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> /number skips captures with no values, whereas /string counts them. Example:
>     > (Cg(Cc"foo", "z") * Cb"z" / 1):match"" --> "foo"
>     > (Cg(Cc"foo", "z") * Cb"z" / "%1"):match""
>     stdin:2: no values in capture index 1
>     > (Cg(Cc"foo", "z") * Cb"z" / "%2"):match"" --> "foo"

This is really weird, although compatible with the documentation :). One
counts values, the other counts captures. The difference is not only for
captures with no values:

  ((m.Cg(m.Cc'a' * m.Cc'b') * m.Cg(m.Cc'c' * m.Cc'd')) / 2):match('')
    --> b

  ((m.Cg(m.Cc'a' * m.Cc'b') * m.Cg(m.Cc'c' * m.Cc'd')) / "%2"):match('')
    --> c

> In a similar vein, while Cf complains if the first capture is empty, a
> Cg whose only captures are empty will behave as if there were no
> captures in it, and produce his whole match...
>     > Cg(Cc""/{}*1):match"R" --> "R"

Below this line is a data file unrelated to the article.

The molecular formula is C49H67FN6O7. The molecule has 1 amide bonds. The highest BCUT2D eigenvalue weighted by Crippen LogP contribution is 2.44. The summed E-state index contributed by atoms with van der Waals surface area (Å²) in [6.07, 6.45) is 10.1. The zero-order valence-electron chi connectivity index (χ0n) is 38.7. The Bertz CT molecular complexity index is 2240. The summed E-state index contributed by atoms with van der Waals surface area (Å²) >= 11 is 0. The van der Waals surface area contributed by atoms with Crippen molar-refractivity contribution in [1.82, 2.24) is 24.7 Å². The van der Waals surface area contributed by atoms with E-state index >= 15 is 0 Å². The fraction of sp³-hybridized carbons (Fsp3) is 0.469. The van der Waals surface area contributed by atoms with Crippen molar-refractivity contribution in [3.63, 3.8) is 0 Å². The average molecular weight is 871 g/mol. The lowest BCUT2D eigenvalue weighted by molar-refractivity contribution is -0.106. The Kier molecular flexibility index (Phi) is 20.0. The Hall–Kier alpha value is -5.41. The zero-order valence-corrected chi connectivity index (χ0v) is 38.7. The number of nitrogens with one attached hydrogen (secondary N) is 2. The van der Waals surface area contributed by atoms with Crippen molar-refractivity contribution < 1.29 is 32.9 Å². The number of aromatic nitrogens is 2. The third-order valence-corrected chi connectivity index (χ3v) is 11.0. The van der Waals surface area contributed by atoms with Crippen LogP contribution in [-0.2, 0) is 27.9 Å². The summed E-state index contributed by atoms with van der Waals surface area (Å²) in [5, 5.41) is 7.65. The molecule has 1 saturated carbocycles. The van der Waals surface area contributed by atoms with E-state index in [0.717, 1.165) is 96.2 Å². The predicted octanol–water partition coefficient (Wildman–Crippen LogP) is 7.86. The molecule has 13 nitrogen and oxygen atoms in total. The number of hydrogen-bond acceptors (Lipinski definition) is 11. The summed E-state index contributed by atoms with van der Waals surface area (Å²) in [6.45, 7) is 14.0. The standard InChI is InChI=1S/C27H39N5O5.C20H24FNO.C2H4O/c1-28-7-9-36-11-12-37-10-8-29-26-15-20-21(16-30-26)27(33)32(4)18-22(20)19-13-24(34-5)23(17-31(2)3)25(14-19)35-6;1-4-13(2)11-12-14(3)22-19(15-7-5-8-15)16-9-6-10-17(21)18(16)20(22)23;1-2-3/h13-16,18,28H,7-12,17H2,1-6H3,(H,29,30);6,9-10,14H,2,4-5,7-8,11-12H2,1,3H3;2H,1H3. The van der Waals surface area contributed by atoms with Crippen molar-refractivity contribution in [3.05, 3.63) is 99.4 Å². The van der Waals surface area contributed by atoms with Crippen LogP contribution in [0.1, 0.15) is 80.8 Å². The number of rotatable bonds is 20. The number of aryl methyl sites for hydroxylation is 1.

> but
>     > Cf(Cc""/{}*C(1),print):match"R"
>     stdin:1: no initial value for fold capture

This seems to be a different case. Cg works like other captures that
take a variable number of captures (e.g., function captures and
table captures): when there is no values, they use the entire capture as
a single value. Cf also works with a variable number of captures, but,
unlike the other captures, it handles its first value in a very special
way. So, it makes sense for it to complain when that value is missing.
Moreover, for Cg (and Ct and /function), the behavior of using the
entire match is quite convenient. For Cf, it seems useless.

-- Roberto